As another example, the phenomenal work-ethic that many young people have, certainly in America, the incredible levels of competition that they reach, which supposedly is driven by a quest for excellence, for merit, in many cases is really about demonstrating obedience to the system. When young people become workaholics, to get good grades and high scores, to participate in many, many activities, and to get into the best schools, it is not because they are pursuing the fulfillment of an internal drive to accomplish everything of which they are capable. Rather, it is to demonstrate that they will do anything, make any sacrifice that the system demands of them, and that they will do it better and more diligently than anyone else.

They are being good little soldiers for the social machine. And people wonder how we got Nazis? You get Nazis when society as a whole assumes far too much importance relative to the individual.

What this also shows is that while some forms are localized, many spread until they are "institutionalized," and become part of the generally accepted social conformity.

Further, the fact that some forms are more powerful than others means that they are more difficult to overcome. One might contrast the difficulty in recovering from the psychological effects of a suicide in your family, with that of dealing with an overbearing brother or sister.

As a second example, you could compare the difficulty of having parents who travel a lot, with having a father or mother who is in prison.

How susceptible are you?

A final factor with form is that there are variations in both our exposure and susceptibility to it. For exposure, all societies require some degree of conformity from their members, and engage in conditioning to achieve it. However, the number of behavioral rules that they have, and the required strictness of observation of them - and the punishments for deviation therefrom - vary widely.

One such contrast is a liberal and open society, like Sweden, with a closed and intolerant one, like the Taleban areas of control in Afghanistan.

There also appears to be a difference in susceptibility for individuals. There may even be a genetic influence. Some of us seem to be born followers, who think: Take care of me, and I'll do anything that you want. Others are born leaders, or rebels, who say: Don't tell me what to do. I'll do what I want!

For the latter group happiness depends more on having personal freedom, and for the former on successful integration into a social group. One might also wonder if susceptibility to form varies by such factors as class background, race, sex and age, and, conversely, what personal characteristics serve to protect you from it.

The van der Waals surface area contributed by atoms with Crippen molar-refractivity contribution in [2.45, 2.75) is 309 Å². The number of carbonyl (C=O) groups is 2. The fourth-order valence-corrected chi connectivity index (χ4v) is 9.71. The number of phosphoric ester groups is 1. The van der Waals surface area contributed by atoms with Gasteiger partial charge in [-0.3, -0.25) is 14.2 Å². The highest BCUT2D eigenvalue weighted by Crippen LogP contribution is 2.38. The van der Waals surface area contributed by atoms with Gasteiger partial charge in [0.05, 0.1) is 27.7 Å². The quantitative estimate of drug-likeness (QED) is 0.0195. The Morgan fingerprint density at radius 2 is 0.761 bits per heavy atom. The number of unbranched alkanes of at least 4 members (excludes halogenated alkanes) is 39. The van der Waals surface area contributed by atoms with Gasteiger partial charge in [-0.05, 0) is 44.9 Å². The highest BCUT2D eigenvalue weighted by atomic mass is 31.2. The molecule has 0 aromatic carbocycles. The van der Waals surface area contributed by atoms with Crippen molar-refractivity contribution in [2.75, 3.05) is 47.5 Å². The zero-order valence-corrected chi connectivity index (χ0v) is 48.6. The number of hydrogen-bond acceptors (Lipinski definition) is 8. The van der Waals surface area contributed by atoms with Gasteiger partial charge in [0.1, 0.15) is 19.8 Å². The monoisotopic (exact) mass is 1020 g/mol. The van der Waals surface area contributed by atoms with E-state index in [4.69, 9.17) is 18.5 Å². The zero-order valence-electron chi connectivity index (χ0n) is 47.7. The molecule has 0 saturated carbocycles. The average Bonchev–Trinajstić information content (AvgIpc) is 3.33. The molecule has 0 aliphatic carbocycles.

The influence of class background can work in a number of ways. If you are poor and struggling to survive, buying fancy, materialistic items will be a fantasy, of no practical concern whatsoever. You could, though, be particularly susceptible to the form of politicians who promise to improve your life, and also to army recruiters!

For the upper classes, there may be greater susceptibility to the form of status, and the material accoutrements thereof, as well as to politicians - and the police - who promise to protect you from the poor.

As to susceptibility by sex and race, it is hard to say, although the preponderance of women's magazines and websites that promise to assuage fear and guilt is a disturbing sign. Actually, regarding gender, I don't believe either sex is innately more susceptible to form. Being different, having some different needs, exposes us to different forms. For instance, men are attracted to, and manipulated through, such things as sports, machines and war. Men are supposed to aspire to machismo, to being real men.

For age, young people are ignorant of form and stereotyping, and hence highly susceptible to it. Also, your susceptibility may or may not change as you get older, but the messages that are directed at you certainly do, in line with your changing needs.

For protection from form and your personal characteristics, other than a genetically based need for independence, having a high degree of harmony in your family when you are a child, and strong educational accomplishments, are really helpful. With this type of background, it should be easier to fight off social influences and to be free.

If you haven't been fortunate to have this nature or background, though, don't give up hope. We all have what it takes to counteract form, particularly if you follow my advice in the next series of articles.

© Roland Watson 2013